Understanding Facet Joint Arthropathy
Facet joints are found in the cervical, thoracic, and lumbar spine. They are the articular connection between the superior articular process and the inferior articular process of two vertebrae (1). The facet joint is also known as the zygapophyseal or z-joint (11). Like other joints in the body, the facet joint is surrounded by a fibrous capsule with an inner lining of synovial membrane, articular cartilage, and meniscus (1). Within cervical facet joints there are synovial folds that contain fibrous and adipose tissue and are responsible for handling mechanical stress (1). The facet joints are located posterolateral to the vertebral body (11). The role of the facet joint is to prevent excess spinal motion (11).
A) Medial branch of the dorsal rami
B) Lateral branch of the dorsal rami
C) Cervical nerve root at level of the lateral recess
D) Cervical nerve root at the level of the neuro-foramina
The innervation of the cervical facet joints are through the medial branches of the cervical dorsal rami from the level above and below the joint (1,11). The innervation of the lumbar facet joints are also innervated by the medial branches of the dorsal rami found at the same level as the facet joint (5,11).
In the lumbar spine, facet joint degeneration is typically found with disc degeneration (4). Lumbar facet joint pain has also been found to be the source of 15% of pain for patients with chronic axial low back pain. The purpose of this review is to look at degenerative changes that occur through the facet joint.
Patients with facet arthropathy will typically have pain that is axial and will present similarly to other causes of back pain, including muscular strain and spinal stenosis (1). However, what makes the clinical diagnosis difficult is that lumbar facet joints can also cause “pseudoradicular” pain similar to disc herniations (3). Facet arthropathy in the cervical spine can also cause radiating pain into both the head and shoulders (7). The incidence will increase in older age, so it should be included on the differential in our older patients (11). Evidence does not find that any specific activity, such as twisting, walking or sitting, is found more often in facet arthropathy (11).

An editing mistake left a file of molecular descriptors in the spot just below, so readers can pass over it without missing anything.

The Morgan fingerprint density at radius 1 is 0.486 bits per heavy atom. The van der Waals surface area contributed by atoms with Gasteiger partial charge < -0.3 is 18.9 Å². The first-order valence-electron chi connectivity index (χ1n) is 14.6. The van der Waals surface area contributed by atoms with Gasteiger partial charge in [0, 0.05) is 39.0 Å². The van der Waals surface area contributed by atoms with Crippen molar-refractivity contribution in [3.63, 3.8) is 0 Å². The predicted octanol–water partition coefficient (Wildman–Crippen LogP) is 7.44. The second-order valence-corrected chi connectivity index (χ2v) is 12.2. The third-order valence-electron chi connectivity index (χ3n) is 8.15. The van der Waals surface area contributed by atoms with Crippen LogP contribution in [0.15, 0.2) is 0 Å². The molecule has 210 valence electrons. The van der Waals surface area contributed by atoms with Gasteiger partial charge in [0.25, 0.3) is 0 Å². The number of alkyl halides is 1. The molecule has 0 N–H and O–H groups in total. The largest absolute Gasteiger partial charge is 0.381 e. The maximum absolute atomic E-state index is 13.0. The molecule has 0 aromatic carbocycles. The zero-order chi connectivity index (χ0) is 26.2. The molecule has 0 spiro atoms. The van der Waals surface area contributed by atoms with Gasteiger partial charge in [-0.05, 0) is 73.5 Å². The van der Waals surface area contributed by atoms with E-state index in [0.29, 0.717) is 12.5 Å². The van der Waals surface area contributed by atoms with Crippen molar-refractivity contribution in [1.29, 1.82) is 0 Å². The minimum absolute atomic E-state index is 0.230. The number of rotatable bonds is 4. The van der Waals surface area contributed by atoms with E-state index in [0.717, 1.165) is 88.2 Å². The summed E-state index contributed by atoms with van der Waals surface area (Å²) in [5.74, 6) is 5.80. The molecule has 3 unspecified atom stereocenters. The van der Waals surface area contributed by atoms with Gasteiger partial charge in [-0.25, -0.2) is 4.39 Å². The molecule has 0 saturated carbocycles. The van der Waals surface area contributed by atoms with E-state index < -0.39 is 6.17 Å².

There is limited evidence in physical exam maneuvers to provoke symptoms of facet arthropathy (11). Many providers will use diagnostic blocks to help narrow down the differential of facet arthropathy (11).
Diagnosis of facet arthropathy can be made with standard radiographs, CT, or MRI. CT scans have been found to be sensitive for facet joint pain but not specific (3).
A normal facet joint on CT or MRI shows no joint space narrowing, no osteophyte formation or hypertrophy, no joint erosions, and no subchondral cysts (10). Severe facet arthropathy will show subchondral cyst formation and severe osteophyte formation with erosions (10).
A study published in the NEJM looked at MRI findings of the lumbosacral spine in asymptomatic patients to see the prevalence of abnormalities in patients with no symptoms (2). The study population average age was 42 years old and they found that 8% of the patient population had asymptomatic facet arthropathy (2). With this in mind, all providers must order imaging cautiously and try to correlate their physical exam findings with the MRI findings.
First line treatment for facet arthropathy is typically conservative and includes use of anti inflammatories and physical therapy (1).
If patients fail first line measures, they can consider intra-articular injection. Under fluoroscopic guidance, patients can receive a corticosteroid injection into the synovial joint or a nerve block of the affected joint (1). However, there is a lack of clinical data supporting benefit with facet joint corticosteroid injection for low back pain (3). Studies have found that patients only have short term improvement with these injections.
The best evidence for treatment options for facet arthropathy are for medial branch neurotomy (3). Radiofrequency ablation can be performed in the cervical and lumbar spine. Under fluoroscopic guidance, providers insert a radiofrequency probe to the affected nerve and at temperatures around 80 degrees, use heat to ablate the nerve (7). Thermal radiofrequency ablation at temperatures of 80 to 85 degrees C can cause neuritis (1).
There is also pulse radiofrequency that uses periods of stimulation to the target nerves without heat (7). The pulse radiofrequency causes an electric field that is possibly able to affect the neuronal membrane to affect the nerve signaling ability (12).
The challenge in evaluating the literature for radiofrequency ablation is the lack of homogeneity in the studies. For example, identifying what a positive response is has led to different levels of evidence for radiofrequency ablation. Several studies require resolution of pain and some report a positive test as a 50% improvement of pain. Another challenge with radiofrequency ablation is that the procedure is not curative and lasts for up to one year because the nerve cell body is not affected and can lead to axonal regeneration (12).
Facet arthropathy is a common source of pain in the cervical and lumbar spine. Facet joints in both areas can cause “pseudoradicular” features, making diagnosis difficult. Imaging with radiographs, CT, and MRI can aid in diagnosis. Gold standard treatment is nerve ablation with either radiofrequency or pulsed frequency. However, future studies should continue looking at longer lasting and more effective treatments for facet arthropathy.
By Gregory Rubin, DO
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